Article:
(CNSNews.com) - On Tuesday, as the nation learned about the murders of nine American women and children at the hands of Mexican drug cartels, the Senate Homeland Security Committee held a hearing on threats to the homeland, including some that emanate from Mexico.
Sen. Rob Portman (R-Ohio) noted that the apprehension of illegal immigrants crossing the Southwest Border has declined somewhat from earlier highs, but the drug flow has not slowed.
"We have seen it increase," David Glawe, the chief intelligence officer and under secretary at the Department of Homeland Security told Portman.
Just to give you the numbers from 2017 to 2019, so you know what we are dealing with on the narcotic flows, we have seen a 40-percent increase in cocaine from seizures at the Southwest border.
We have seen a 20-percent increase in fentanyl. We have seen a 30-percent increase in heroin, and to your point, we have seen a 20-percent increase in methamphetamine -- and that is in addition to the emergency on the border we had with the migrant flows...
So we have a crisis at the Southwest border and it is all based on moving people and goods illicitly across the border. And that's what it is about, cartels are about moving goods and people across the Southwest border.
Glawe said the drug seizure percentages "are probably low."
"That is what we are catching," he said. "So we have seen those increases in the last two years, and the cartels are a sophisticated business about moving supplies in the United States. They are as good as any major business," Glawe said, comparing them to a Fortune 500 company in terms of profits.
He also mentioned the cartels' "relationships with China," which is moving its fentanyl production to Mexico. "It is very sophisticated, very robust, and constantly changing and dynamic," Glawe said.
Portman said Americans' demand for the illicit drugs is also "key."
"We have done a lot of work on that, we will continue to on prevention and recovery programs, treatment -- but we have got to do something to deal with the flow," Portman said.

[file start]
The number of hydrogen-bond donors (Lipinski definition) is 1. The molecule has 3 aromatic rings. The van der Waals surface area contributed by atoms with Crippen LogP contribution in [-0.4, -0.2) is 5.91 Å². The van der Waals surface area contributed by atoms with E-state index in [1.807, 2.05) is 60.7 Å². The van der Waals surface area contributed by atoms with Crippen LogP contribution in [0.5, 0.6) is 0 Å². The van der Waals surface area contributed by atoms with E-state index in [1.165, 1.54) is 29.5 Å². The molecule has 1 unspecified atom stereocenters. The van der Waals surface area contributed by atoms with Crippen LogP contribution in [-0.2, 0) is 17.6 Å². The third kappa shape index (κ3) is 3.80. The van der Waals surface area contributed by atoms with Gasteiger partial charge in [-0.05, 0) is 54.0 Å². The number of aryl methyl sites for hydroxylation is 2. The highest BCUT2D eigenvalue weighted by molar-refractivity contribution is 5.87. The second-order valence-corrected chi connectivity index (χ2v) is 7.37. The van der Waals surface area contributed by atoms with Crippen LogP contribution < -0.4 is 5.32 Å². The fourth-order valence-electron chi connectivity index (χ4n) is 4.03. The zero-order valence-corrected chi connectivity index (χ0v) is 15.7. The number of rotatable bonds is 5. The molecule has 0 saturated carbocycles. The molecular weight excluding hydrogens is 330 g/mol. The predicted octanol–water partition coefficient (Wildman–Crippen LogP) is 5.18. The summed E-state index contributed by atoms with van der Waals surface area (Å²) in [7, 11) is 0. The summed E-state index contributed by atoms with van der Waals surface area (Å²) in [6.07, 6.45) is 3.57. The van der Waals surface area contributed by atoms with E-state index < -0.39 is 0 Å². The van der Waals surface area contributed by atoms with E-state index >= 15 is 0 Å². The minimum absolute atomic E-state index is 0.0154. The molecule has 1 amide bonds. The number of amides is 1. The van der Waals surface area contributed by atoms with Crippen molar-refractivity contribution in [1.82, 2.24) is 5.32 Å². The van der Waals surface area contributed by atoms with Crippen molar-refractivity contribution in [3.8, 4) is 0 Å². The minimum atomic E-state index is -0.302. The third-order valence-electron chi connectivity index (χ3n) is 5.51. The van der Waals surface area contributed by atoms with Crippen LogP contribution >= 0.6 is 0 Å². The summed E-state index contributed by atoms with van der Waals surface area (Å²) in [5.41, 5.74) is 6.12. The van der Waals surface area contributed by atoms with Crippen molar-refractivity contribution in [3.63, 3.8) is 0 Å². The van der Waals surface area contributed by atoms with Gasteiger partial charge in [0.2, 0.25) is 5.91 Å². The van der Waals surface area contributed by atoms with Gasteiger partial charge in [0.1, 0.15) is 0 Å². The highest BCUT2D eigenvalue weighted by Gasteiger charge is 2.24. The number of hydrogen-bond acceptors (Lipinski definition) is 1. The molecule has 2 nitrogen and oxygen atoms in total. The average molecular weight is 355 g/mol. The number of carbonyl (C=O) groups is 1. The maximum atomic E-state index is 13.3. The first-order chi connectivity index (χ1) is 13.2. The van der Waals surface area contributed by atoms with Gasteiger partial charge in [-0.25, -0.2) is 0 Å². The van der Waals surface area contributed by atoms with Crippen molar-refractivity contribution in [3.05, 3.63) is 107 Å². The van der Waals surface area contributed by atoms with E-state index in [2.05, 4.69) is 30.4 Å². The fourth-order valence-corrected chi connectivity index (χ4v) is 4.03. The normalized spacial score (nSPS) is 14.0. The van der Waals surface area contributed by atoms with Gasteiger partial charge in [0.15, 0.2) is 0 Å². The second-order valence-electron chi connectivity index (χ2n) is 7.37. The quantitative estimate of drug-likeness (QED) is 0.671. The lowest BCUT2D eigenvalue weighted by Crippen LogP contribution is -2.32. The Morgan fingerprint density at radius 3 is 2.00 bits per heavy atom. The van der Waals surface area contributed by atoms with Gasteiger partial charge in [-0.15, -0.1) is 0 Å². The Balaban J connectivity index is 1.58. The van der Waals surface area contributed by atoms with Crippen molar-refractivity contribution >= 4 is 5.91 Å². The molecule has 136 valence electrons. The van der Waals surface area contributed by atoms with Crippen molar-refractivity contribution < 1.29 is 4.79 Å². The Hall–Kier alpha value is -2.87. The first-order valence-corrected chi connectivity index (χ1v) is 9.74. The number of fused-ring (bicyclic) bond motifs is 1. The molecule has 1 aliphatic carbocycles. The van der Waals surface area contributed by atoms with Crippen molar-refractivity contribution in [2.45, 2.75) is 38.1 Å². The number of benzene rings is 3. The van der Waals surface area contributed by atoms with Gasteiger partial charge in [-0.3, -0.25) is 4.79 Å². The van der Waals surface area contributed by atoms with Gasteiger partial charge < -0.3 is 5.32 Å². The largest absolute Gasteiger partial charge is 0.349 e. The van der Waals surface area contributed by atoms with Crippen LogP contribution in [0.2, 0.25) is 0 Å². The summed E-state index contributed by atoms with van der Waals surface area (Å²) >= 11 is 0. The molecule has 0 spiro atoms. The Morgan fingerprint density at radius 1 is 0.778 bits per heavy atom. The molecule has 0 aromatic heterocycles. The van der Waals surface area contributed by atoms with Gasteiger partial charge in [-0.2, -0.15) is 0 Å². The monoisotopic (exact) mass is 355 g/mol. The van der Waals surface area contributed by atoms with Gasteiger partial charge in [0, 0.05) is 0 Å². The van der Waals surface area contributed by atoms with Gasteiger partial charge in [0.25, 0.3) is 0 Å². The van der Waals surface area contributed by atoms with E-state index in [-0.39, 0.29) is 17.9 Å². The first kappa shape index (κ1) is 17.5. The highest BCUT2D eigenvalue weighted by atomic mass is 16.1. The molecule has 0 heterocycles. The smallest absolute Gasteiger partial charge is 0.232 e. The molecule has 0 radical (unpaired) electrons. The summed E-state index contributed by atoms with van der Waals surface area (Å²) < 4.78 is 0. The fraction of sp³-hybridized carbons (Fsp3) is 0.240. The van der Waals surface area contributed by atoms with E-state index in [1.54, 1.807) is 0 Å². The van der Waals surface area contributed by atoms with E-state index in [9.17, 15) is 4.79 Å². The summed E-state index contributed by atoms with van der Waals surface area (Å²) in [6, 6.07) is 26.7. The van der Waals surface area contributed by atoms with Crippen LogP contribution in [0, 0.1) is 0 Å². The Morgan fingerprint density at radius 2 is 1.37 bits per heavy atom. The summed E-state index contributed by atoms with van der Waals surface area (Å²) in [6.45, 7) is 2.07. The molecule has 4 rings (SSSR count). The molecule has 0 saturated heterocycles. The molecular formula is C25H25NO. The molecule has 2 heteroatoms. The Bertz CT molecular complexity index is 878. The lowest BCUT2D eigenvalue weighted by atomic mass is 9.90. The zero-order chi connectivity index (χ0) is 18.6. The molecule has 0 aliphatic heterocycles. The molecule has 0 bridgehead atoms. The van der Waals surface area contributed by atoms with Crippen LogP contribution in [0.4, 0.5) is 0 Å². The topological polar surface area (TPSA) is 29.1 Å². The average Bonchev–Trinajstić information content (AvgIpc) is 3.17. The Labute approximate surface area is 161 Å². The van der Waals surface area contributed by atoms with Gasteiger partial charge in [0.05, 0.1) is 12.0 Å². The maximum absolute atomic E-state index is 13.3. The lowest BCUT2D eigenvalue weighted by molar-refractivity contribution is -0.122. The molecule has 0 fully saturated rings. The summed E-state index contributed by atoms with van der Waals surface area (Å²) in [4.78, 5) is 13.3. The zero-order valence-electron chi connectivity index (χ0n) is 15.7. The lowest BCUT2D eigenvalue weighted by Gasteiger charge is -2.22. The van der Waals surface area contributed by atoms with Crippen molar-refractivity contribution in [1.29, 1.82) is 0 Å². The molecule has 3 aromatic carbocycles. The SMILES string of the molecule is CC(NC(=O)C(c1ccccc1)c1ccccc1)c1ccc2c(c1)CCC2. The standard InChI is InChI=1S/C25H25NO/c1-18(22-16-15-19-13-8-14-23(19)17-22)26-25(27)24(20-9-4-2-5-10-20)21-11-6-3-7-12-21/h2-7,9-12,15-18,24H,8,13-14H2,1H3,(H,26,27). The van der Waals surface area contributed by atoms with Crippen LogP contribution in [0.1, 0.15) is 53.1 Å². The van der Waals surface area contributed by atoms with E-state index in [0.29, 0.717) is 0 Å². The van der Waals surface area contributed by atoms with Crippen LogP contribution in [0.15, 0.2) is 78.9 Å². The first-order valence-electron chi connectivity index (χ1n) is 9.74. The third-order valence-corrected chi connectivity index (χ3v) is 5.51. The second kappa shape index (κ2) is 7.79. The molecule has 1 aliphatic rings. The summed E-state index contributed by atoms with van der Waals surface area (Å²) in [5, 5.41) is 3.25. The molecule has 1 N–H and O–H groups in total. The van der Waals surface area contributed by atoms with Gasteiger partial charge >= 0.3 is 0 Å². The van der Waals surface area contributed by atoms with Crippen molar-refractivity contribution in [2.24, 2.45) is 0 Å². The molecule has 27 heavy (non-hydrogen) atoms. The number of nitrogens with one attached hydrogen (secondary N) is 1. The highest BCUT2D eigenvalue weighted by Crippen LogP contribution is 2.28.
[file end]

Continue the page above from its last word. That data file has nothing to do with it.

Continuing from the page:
The senator said in the streets of Columbus, Ohio, crystal meth "is less expensive than marijuana and deadly, and so we would appreciate any input you have as to how we can do a better job to reduce that supply, at a minimum."
Glawe said reducing the supply requires a "sophisticated approach that goes just beyond law enforcement. It is partnership with our U.S. intelligence community partners, our Mexican intelligence community partners, the Mexican military as well as our military, and that partnership is robust and we have a very good relationship with our Mexico partners, but it is really upping the game and a strategy to impact these groups that is going to have to go city by city, state by state."
'Awash in meth'
Sen. Josh Hawley (R-Mo.) told Glawe that his state is "absolutely overwhelmed" with meth coming across the Southwest border. "I mean, there is not a community in my state -- urban, rural, north, south, east, west --that is not just a wash in meth.
"You pointed out that between, I think it was 2017 and 2019 that the southern border apprehension is up over 200 percent for meth," Hawley told Glawe. "Did I hear you say to Senator Portman that the meth apprehensions and other drug apprehensions have continued to increase even as border apprehensions of illegal individuals has decreased. Is that--is that right?"
"That is correct," Glawe said. "And again, this is a two-year snapshot, so it was cocaine, 20 percent (increase in seizures); fentanyl, 20 percent; heroin, 30 percent; and methamphetamine, 200 percent, and that's at the border. That's at the border where we are seizing that. That's in addition to the migration challenges we've had."
Glawe said the cartels "control what goes across and what does not go across. And it is all based on money of moving people and goods."
Hawley asked Glawe what needs to change to more effectively slow the flow of drugs into the United States.
Glawe repeated his earlier response about the U.S. law enforcement partnering with Mexican agencies and the Mexican military in some of Mexico's "lawless" areas.
"But that also has to be hand in glove with our demand," Glawe said. "The U.S. is a high demand for narcotics. So it's a-- it's a joint process, and it's in that realm of having that partnership with our Mexican counterparts in that space to identify the bad and fill it with the good."